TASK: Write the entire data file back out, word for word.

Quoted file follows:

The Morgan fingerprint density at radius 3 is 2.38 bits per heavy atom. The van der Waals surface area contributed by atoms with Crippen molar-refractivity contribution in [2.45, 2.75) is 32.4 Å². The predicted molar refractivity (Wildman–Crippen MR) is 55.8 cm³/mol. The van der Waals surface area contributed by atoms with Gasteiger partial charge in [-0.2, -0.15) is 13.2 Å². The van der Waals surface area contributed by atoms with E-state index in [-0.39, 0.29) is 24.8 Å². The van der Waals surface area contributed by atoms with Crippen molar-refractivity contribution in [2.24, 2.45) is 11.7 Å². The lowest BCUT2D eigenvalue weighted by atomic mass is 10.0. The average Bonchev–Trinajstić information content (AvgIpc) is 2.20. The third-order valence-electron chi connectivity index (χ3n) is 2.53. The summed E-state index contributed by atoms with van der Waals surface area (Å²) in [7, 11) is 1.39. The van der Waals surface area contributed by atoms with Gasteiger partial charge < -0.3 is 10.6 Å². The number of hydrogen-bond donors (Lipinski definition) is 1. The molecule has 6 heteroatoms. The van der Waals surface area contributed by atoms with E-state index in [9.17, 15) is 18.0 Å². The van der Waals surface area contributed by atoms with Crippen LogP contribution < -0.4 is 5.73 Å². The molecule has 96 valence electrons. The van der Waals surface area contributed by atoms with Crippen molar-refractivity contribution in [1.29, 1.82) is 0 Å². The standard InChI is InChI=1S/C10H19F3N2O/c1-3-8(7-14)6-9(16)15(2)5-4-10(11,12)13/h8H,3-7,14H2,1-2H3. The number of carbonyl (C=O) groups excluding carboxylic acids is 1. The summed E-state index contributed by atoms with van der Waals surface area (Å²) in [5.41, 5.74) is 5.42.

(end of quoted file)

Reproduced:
The Morgan fingerprint density at radius 3 is 2.38 bits per heavy atom. The van der Waals surface area contributed by atoms with Crippen molar-refractivity contribution in [2.45, 2.75) is 32.4 Å². The predicted molar refractivity (Wildman–Crippen MR) is 55.8 cm³/mol. The van der Waals surface area contributed by atoms with Gasteiger partial charge in [-0.2, -0.15) is 13.2 Å². The van der Waals surface area contributed by atoms with E-state index in [-0.39, 0.29) is 24.8 Å². The van der Waals surface area contributed by atoms with Crippen molar-refractivity contribution in [2.24, 2.45) is 11.7 Å². The lowest BCUT2D eigenvalue weighted by atomic mass is 10.0. The average Bonchev–Trinajstić information content (AvgIpc) is 2.20. The third-order valence-electron chi connectivity index (χ3n) is 2.53. The summed E-state index contributed by atoms with van der Waals surface area (Å²) in [7, 11) is 1.39. The van der Waals surface area contributed by atoms with Gasteiger partial charge < -0.3 is 10.6 Å². The number of hydrogen-bond donors (Lipinski definition) is 1. The molecule has 6 heteroatoms. The van der Waals surface area contributed by atoms with E-state index in [9.17, 15) is 18.0 Å². The van der Waals surface area contributed by atoms with Crippen LogP contribution < -0.4 is 5.73 Å². The molecule has 96 valence electrons. The van der Waals surface area contributed by atoms with Crippen molar-refractivity contribution in [1.29, 1.82) is 0 Å². The standard InChI is InChI=1S/C10H19F3N2O/c1-3-8(7-14)6-9(16)15(2)5-4-10(11,12)13/h8H,3-7,14H2,1-2H3. The number of carbonyl (C=O) groups excluding carboxylic acids is 1. The summed E-state index contributed by atoms with van der Waals surface area (Å²) in [5.41, 5.74) is 5.42.